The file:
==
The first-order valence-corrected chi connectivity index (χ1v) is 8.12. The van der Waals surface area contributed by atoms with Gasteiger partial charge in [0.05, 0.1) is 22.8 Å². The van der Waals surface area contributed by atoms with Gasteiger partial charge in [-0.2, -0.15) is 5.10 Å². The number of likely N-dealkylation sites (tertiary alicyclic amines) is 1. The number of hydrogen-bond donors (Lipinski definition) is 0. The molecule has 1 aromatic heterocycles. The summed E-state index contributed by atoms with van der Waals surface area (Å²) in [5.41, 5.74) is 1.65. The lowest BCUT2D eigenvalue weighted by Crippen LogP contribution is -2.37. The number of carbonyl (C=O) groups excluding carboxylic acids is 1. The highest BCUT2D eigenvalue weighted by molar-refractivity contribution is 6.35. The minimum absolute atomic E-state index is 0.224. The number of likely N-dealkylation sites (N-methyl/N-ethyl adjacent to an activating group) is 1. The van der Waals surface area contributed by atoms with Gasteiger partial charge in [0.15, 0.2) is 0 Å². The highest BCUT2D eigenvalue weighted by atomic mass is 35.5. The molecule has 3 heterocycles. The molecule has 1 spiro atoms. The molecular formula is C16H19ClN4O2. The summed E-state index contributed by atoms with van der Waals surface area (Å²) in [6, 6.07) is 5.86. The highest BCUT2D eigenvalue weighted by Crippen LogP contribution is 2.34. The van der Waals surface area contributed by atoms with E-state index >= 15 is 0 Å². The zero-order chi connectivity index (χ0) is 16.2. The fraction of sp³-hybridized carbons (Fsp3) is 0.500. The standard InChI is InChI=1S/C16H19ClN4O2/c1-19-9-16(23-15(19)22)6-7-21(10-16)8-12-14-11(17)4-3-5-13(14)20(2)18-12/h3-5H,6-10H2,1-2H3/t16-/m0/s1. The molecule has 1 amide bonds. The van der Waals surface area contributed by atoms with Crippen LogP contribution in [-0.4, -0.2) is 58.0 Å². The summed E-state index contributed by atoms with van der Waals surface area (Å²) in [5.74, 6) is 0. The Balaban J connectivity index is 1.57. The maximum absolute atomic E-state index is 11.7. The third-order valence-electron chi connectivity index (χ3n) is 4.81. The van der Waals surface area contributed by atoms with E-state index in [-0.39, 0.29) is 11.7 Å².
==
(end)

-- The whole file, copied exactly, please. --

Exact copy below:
The first-order valence-corrected chi connectivity index (χ1v) is 8.12. The van der Waals surface area contributed by atoms with Gasteiger partial charge in [0.05, 0.1) is 22.8 Å². The van der Waals surface area contributed by atoms with Gasteiger partial charge in [-0.2, -0.15) is 5.10 Å². The number of likely N-dealkylation sites (tertiary alicyclic amines) is 1. The number of hydrogen-bond donors (Lipinski definition) is 0. The molecule has 1 aromatic heterocycles. The summed E-state index contributed by atoms with van der Waals surface area (Å²) in [5.41, 5.74) is 1.65. The lowest BCUT2D eigenvalue weighted by Crippen LogP contribution is -2.37. The number of carbonyl (C=O) groups excluding carboxylic acids is 1. The highest BCUT2D eigenvalue weighted by molar-refractivity contribution is 6.35. The minimum absolute atomic E-state index is 0.224. The number of likely N-dealkylation sites (N-methyl/N-ethyl adjacent to an activating group) is 1. The van der Waals surface area contributed by atoms with Gasteiger partial charge in [0.15, 0.2) is 0 Å². The highest BCUT2D eigenvalue weighted by atomic mass is 35.5. The molecule has 3 heterocycles. The molecule has 1 spiro atoms. The molecular formula is C16H19ClN4O2. The summed E-state index contributed by atoms with van der Waals surface area (Å²) in [6, 6.07) is 5.86. The highest BCUT2D eigenvalue weighted by Crippen LogP contribution is 2.34. The van der Waals surface area contributed by atoms with E-state index >= 15 is 0 Å². The zero-order chi connectivity index (χ0) is 16.2. The fraction of sp³-hybridized carbons (Fsp3) is 0.500. The standard InChI is InChI=1S/C16H19ClN4O2/c1-19-9-16(23-15(19)22)6-7-21(10-16)8-12-14-11(17)4-3-5-13(14)20(2)18-12/h3-5H,6-10H2,1-2H3/t16-/m0/s1. The molecule has 1 amide bonds. The van der Waals surface area contributed by atoms with Crippen LogP contribution in [-0.4, -0.2) is 58.0 Å². The summed E-state index contributed by atoms with van der Waals surface area (Å²) in [5.74, 6) is 0. The Balaban J connectivity index is 1.57. The maximum absolute atomic E-state index is 11.7. The third-order valence-electron chi connectivity index (χ3n) is 4.81. The van der Waals surface area contributed by atoms with E-state index in [-0.39, 0.29) is 11.7 Å².